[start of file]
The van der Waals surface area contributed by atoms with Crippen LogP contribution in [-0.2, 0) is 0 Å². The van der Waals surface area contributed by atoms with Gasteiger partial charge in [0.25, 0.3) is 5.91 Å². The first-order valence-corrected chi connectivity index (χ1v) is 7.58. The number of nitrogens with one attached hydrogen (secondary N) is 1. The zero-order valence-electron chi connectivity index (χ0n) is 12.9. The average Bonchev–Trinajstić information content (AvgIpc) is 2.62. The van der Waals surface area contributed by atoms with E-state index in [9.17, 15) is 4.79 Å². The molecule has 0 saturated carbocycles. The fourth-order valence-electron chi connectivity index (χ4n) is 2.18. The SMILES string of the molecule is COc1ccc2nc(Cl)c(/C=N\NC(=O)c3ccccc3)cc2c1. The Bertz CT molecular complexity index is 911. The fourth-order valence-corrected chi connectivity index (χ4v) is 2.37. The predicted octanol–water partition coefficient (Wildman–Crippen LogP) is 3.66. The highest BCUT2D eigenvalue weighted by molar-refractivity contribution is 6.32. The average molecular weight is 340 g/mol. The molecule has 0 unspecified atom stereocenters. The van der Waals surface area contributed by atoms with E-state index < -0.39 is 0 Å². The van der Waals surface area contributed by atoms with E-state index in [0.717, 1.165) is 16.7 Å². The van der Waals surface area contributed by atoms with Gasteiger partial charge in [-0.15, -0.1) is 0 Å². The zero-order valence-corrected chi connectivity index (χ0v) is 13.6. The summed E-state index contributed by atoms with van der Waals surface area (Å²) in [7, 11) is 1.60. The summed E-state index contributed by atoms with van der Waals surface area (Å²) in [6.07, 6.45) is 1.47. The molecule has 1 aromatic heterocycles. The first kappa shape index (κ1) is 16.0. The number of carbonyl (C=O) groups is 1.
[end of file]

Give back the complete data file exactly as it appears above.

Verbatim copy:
The van der Waals surface area contributed by atoms with Crippen LogP contribution in [-0.2, 0) is 0 Å². The van der Waals surface area contributed by atoms with Gasteiger partial charge in [0.25, 0.3) is 5.91 Å². The first-order valence-corrected chi connectivity index (χ1v) is 7.58. The number of nitrogens with one attached hydrogen (secondary N) is 1. The zero-order valence-electron chi connectivity index (χ0n) is 12.9. The average Bonchev–Trinajstić information content (AvgIpc) is 2.62. The van der Waals surface area contributed by atoms with E-state index in [9.17, 15) is 4.79 Å². The molecule has 0 saturated carbocycles. The fourth-order valence-electron chi connectivity index (χ4n) is 2.18. The SMILES string of the molecule is COc1ccc2nc(Cl)c(/C=N\NC(=O)c3ccccc3)cc2c1. The Bertz CT molecular complexity index is 911. The fourth-order valence-corrected chi connectivity index (χ4v) is 2.37. The predicted octanol–water partition coefficient (Wildman–Crippen LogP) is 3.66. The highest BCUT2D eigenvalue weighted by molar-refractivity contribution is 6.32. The average molecular weight is 340 g/mol. The molecule has 0 unspecified atom stereocenters. The van der Waals surface area contributed by atoms with E-state index < -0.39 is 0 Å². The van der Waals surface area contributed by atoms with E-state index in [0.717, 1.165) is 16.7 Å². The van der Waals surface area contributed by atoms with Gasteiger partial charge in [-0.15, -0.1) is 0 Å². The zero-order valence-corrected chi connectivity index (χ0v) is 13.6. The summed E-state index contributed by atoms with van der Waals surface area (Å²) in [7, 11) is 1.60. The summed E-state index contributed by atoms with van der Waals surface area (Å²) in [6.07, 6.45) is 1.47. The molecule has 1 aromatic heterocycles. The first kappa shape index (κ1) is 16.0. The number of carbonyl (C=O) groups is 1.